We began conceiving
this issue on gender
with the hypothesis
that some form of gender
inequality must surely exist at
the level of tertiary education,
considering the amount of
attention which gender inequality
in society has been given by the
To our pleasant surprise, when the commissioned lead article came in from Dr
Thirumeni, we found that our initial assumption proved to be a false one. Women,
it appears, not only have more than equal access to education, they also have more
or less equal opportunity in comparison to males when it comes to joining the
workforce, at least where Malaysia is concerned.
This, in turn, brought us to the re-realisation that OUM has been and is playing a
key role in ensuring that more Malaysian women (and men) get the chance to obtain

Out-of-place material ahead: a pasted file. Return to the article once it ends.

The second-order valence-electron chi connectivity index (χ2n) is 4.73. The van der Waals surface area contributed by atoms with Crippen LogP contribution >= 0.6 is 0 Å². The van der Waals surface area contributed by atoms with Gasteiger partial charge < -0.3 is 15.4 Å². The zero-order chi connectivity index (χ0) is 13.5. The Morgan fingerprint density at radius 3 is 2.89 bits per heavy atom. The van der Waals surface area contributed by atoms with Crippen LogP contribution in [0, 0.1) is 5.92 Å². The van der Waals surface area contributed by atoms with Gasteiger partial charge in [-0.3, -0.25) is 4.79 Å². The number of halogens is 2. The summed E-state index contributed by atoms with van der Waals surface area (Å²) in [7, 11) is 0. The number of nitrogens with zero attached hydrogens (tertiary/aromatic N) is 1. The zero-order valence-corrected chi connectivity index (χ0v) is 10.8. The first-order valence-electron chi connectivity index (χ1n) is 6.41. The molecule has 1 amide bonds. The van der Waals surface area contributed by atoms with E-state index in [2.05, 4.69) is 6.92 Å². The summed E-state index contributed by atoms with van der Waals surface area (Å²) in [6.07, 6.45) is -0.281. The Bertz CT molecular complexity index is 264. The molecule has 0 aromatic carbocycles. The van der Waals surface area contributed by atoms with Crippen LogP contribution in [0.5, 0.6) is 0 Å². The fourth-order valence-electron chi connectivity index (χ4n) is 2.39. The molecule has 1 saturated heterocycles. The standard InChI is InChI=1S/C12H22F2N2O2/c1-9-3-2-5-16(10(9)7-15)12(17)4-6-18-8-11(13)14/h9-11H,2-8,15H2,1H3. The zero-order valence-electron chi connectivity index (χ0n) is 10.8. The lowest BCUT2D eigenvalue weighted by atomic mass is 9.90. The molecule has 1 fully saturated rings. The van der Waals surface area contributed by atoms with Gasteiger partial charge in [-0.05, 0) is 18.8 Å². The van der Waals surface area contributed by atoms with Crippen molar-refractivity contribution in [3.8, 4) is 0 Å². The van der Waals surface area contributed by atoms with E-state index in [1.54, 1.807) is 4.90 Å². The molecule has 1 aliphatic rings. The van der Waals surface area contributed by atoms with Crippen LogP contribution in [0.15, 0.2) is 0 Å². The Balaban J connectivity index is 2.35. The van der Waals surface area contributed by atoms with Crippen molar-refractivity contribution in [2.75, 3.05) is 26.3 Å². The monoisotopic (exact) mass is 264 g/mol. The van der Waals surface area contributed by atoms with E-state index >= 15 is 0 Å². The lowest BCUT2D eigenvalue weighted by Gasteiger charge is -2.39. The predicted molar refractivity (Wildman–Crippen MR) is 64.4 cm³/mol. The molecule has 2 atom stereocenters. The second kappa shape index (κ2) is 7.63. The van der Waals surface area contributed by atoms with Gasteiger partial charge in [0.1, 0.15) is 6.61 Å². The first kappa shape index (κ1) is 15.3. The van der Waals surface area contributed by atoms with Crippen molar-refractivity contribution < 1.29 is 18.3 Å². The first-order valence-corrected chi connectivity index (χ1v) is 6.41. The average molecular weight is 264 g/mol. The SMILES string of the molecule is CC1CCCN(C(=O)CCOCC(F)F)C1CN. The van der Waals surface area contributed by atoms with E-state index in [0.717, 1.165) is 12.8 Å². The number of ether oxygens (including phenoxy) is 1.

higher education, which is key to personal emancipation and a skilled workforce.
This alone, we feel, is reason for all of us - lecturers, tutors, and learners - to
give ourselves a pat on the back, for we are all contributing to a more egalitarian
Malaysian society, irrespective of whether we realise it or not.
As usual, we hope the features in TCX29 will serve as food for thought on the
focal theme. Let us know if you agree or disagree with any of the findings and
responses we managed to obtain from various stakeholders.